Also, the sketch_portal() method will by default throttle the frame rate to 30 frames per second. Previously the default was for no throttling. This change will improve the experience of users who use this for the first time on mybinder, where a Sketch running at the default Sketch speed of 60 frames per second will look jumpy in the Sketch portal when no throttling is used.

What's Ahead:

  • Write Tutorials and How-tos

  • Further develop the py5examples repo

  • Unit tests, because clearly this project needs them

New py5 Release: 0.5a0

What's new:

  • A second Jupyter Notebook Kernel: py5bot. There's also a new IPython magic called %%py5bot that is available within the py5 kernel.

  • The size() method can be called from the setup() function intead of settings(). Before Sketch execution, py5 will identify code in setup() that belongs in settings() and will segment the code appropriately.

  • Improved error reporting for IPython magics, py5bot, and all static mode sketches

  • Sketch windows now appear in the taskbar or Dock with the py5 logo

Breaking changes:

  • args has been renamed to pargs to avoid a name conflict with the conventional use of the variable args

  • the use_thread default parameter in save() and save_frame() has been changed from False to True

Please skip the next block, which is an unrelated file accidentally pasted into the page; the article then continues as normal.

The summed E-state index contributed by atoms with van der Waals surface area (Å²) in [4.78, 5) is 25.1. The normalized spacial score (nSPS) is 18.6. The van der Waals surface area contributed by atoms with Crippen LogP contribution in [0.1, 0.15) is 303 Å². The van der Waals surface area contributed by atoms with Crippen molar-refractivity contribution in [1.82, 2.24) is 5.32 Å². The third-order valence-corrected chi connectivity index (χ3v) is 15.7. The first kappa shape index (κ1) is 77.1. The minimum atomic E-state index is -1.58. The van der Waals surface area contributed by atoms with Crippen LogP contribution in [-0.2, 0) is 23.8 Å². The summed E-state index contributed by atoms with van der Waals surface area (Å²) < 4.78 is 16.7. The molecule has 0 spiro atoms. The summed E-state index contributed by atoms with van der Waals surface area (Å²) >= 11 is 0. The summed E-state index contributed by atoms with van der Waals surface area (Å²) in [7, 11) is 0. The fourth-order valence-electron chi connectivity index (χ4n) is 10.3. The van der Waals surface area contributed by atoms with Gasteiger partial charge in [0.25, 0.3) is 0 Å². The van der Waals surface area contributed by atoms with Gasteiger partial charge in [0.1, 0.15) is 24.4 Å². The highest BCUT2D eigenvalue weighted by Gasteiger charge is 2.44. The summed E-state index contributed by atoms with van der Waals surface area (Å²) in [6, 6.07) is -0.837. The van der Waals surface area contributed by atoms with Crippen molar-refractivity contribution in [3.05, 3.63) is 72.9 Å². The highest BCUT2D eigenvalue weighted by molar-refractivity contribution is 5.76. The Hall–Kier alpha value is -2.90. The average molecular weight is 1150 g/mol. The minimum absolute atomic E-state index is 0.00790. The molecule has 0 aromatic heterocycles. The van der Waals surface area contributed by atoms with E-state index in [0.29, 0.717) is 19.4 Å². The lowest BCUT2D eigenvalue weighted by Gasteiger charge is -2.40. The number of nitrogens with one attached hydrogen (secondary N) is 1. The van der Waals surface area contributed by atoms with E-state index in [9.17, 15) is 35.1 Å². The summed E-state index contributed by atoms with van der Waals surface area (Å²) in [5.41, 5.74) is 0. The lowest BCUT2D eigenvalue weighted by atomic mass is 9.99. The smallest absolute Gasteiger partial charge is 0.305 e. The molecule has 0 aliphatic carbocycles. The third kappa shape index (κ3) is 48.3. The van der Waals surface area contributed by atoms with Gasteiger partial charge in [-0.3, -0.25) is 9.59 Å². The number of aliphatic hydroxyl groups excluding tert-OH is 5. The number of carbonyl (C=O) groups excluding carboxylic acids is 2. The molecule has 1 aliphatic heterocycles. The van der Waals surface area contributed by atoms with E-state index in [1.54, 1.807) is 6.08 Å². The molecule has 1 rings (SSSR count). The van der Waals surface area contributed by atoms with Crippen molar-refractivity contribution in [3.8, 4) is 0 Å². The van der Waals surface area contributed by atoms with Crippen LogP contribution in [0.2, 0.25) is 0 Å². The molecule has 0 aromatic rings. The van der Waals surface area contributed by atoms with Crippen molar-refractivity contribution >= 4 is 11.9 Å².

• Massive improvements for OSX Users. The OSX Sketch exiting issues have been solved. The other OSX issues are better articulated in the Special Notes for Mac Users.

  • Lots of little bug fixes

What's Ahead:

  • Write Tutorials and How-tos

  • Further develop the py5examples repo

New Comment System

Today I replaced this blog's comment system with Utterances, a new comment system built on GitHub issues.

Previously this website used Disqus. I got rid of it because I learned that it had privacy issues as well as a bunch of other problems that aren't worth elaborating on. I know it's a popular comment system in spite of its problems. Disqus has a bunch of user engagement features that I never even bothered to learn about, so I'm not going to miss it.

Utterances is a simple and lightweight comment system with no ads or tracking or other nonsense. The comment thread associated with any page is linked to an issue in a specific GitHub repo. You will need a GitHub account to leave a comment, which is fine, because most of the people I expect to engage with are already on GitHub. This is a better fit for me and for this website.

To see how it works, look at the comment(s) on bottom of this page and compare with this GitHub issue. I created a separate repo just for this website's comments because the repo for the actual website is not public. There's an utterances bot that manages the link between the comments on this page and the issues in that repo. That's all there is to it! Easy to setup and easy to maintain.